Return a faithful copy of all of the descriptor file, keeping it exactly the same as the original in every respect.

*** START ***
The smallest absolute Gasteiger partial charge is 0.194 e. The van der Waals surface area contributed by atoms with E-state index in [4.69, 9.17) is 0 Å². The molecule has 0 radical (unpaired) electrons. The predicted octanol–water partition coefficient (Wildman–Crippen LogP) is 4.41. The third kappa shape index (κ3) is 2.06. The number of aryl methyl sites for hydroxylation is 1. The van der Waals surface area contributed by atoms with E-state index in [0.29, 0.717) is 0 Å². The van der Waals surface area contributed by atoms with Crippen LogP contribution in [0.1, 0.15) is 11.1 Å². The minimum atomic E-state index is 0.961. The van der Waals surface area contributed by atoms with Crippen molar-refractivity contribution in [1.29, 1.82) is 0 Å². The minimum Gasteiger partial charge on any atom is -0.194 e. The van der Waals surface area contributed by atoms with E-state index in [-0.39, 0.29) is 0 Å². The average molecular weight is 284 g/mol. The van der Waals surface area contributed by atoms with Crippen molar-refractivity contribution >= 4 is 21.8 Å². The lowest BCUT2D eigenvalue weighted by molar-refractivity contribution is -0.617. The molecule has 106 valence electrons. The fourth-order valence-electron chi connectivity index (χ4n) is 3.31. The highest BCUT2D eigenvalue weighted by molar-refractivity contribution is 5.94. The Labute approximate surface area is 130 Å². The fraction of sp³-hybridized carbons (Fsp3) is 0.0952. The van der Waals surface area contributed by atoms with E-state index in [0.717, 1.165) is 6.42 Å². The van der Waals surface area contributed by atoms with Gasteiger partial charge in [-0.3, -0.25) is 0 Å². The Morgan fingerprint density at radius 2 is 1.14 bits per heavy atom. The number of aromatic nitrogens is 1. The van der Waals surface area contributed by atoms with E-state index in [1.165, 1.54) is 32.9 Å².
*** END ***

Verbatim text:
The smallest absolute Gasteiger partial charge is 0.194 e. The van der Waals surface area contributed by atoms with E-state index in [4.69, 9.17) is 0 Å². The molecule has 0 radical (unpaired) electrons. The predicted octanol–water partition coefficient (Wildman–Crippen LogP) is 4.41. The third kappa shape index (κ3) is 2.06. The number of aryl methyl sites for hydroxylation is 1. The van der Waals surface area contributed by atoms with E-state index in [0.29, 0.717) is 0 Å². The van der Waals surface area contributed by atoms with Crippen LogP contribution in [0.1, 0.15) is 11.1 Å². The minimum atomic E-state index is 0.961. The van der Waals surface area contributed by atoms with Crippen molar-refractivity contribution in [1.29, 1.82) is 0 Å². The minimum Gasteiger partial charge on any atom is -0.194 e. The van der Waals surface area contributed by atoms with E-state index in [-0.39, 0.29) is 0 Å². The average molecular weight is 284 g/mol. The van der Waals surface area contributed by atoms with Crippen molar-refractivity contribution >= 4 is 21.8 Å². The lowest BCUT2D eigenvalue weighted by molar-refractivity contribution is -0.617. The molecule has 106 valence electrons. The fourth-order valence-electron chi connectivity index (χ4n) is 3.31. The highest BCUT2D eigenvalue weighted by molar-refractivity contribution is 5.94. The Labute approximate surface area is 130 Å². The fraction of sp³-hybridized carbons (Fsp3) is 0.0952. The van der Waals surface area contributed by atoms with E-state index in [0.717, 1.165) is 6.42 Å². The van der Waals surface area contributed by atoms with Gasteiger partial charge in [-0.3, -0.25) is 0 Å². The Morgan fingerprint density at radius 2 is 1.14 bits per heavy atom. The number of aromatic nitrogens is 1. The van der Waals surface area contributed by atoms with E-state index in [1.165, 1.54) is 32.9 Å².